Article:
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21st January

Exodus 13-15; Psalm 21

Bible in a Year
6 minutes
In this article
21st January

Exodus 13-15; Psalm 21

Bible in a Year
6 minutes


So far in Exodus, we’ve read how the Israelites, descendants of Jacob, grew in number and then were oppressed in Egypt. Amidst this darkness, Moses is born, saved by his mother's quick thinking and adopted by Pharaoh's daughter.

As a grown man Moses killed an Egyptian to protect an Israelite, forcing him into exile. In the wilderness, he encounters God in the form of a Burning Bush. Despite his self-doubt, Moses is chosen to free his people, with Aaron as his mouthpiece.

Back in Egypt, we read as their demands for freedom are met with intensified oppression. Undeterred, God unleashed a series of plagues, each aimed at debunking an Egyptian deity. From locusts devouring crops to a chilling darkness that undermines their sun god Ra, the plagues escalate in their severity. Yet, Pharaoh remained stubborn.

The plagues reach their peak with the Passover. This moment would go on to define the Israelite calendar and shape their culture and history.. Following God's instructions, they mark their doorposts with lamb's blood.

That night, Yahweh sweeps through Egypt, sparing the Israelites but taking the lives of Egyptian firstborns, including Pharaoh's own. Broken, Pharaoh finally relents, and the Israelites leave Egypt, not as slaves but as a people laden with wealth.

Exodus 13-15

Exodus 13 opens with instructions on the first-born sons. This moment, Israel’s freedom from Egypt, would be etched into their memory as a nation. God uses this opportunity to tie some key instructions and rituals to this memory so that they will keep them.

Then recognising that the people are in a fragile state, God makes a point of leading them the long way round to avoid fighting the Philistines. As we’ve just seen, God is more than powerful to defeat the Philistine army, but right now the people need time to heal and grow in confidence before they start fighting more battles.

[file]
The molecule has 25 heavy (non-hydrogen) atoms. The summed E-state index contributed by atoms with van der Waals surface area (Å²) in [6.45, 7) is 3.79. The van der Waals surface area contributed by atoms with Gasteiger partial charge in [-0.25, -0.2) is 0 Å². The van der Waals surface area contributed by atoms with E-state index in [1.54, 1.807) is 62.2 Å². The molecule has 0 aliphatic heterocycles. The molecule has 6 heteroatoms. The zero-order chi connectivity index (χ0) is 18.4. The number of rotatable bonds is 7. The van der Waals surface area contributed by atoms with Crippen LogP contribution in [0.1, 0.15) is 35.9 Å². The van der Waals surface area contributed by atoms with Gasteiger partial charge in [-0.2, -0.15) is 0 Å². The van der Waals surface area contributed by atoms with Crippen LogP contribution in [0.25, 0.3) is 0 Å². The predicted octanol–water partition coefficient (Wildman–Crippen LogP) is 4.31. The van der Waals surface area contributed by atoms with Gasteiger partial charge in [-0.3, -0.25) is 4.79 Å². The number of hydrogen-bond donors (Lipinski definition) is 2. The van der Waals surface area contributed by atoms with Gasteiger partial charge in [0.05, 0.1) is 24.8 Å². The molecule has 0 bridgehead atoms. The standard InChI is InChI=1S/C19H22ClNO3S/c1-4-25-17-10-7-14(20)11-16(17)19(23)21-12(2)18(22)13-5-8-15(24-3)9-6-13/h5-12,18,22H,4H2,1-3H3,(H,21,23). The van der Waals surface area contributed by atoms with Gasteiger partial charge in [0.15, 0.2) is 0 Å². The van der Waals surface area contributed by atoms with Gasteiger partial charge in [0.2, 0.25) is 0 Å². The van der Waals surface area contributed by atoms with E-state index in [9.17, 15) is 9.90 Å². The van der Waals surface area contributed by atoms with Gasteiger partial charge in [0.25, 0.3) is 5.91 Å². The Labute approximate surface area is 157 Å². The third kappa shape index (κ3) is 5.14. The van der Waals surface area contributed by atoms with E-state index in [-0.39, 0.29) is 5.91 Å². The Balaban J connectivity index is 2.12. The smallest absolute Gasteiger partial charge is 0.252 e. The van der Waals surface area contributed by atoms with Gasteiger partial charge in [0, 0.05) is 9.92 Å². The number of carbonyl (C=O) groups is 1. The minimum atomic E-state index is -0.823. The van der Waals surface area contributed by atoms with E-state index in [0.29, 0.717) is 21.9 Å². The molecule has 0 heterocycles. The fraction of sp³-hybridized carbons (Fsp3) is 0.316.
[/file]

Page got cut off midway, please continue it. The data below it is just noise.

Moses being a man of his word and a man of honour makes a point of keeping the promise his ancestors made to Joseph all those years ago (Genesis 50:25). He takes the bones of Joseph with them as they leave.

Israel leave Egypt and they get to the Red Sea. Meanwhile, Pharaoh has changed his mind and chases the people down with his soldiers. The people naturally began to panic, but God is fully in control and tells Moses to lift up his staff and start walking.

At that, the sea splits open. We lose something of the impact of this, but at the time the sea was considered powerful and mighty. Most of the people around at this time were not strong sailors, and so the sea was to be feared. It was often associated with great sea beasts of chaos.

And yet here is God, bending the sea to his will. This was a real demonstration of power. And then to further demonstrate his power God lets the Egyptians in and the collapses the sea on the Egyptians while keeping it open for the Israelites.

There are various links we can see in this story. The first is a parallel with Genesis 1:6-8 when God separated the waters at creation. And then we see similarities with the flood narrative, where God allows the forces of chaos to consume the wickedness and evil in the world. Those that are beings of chaos (children of the serpent) will be consumed by chaos.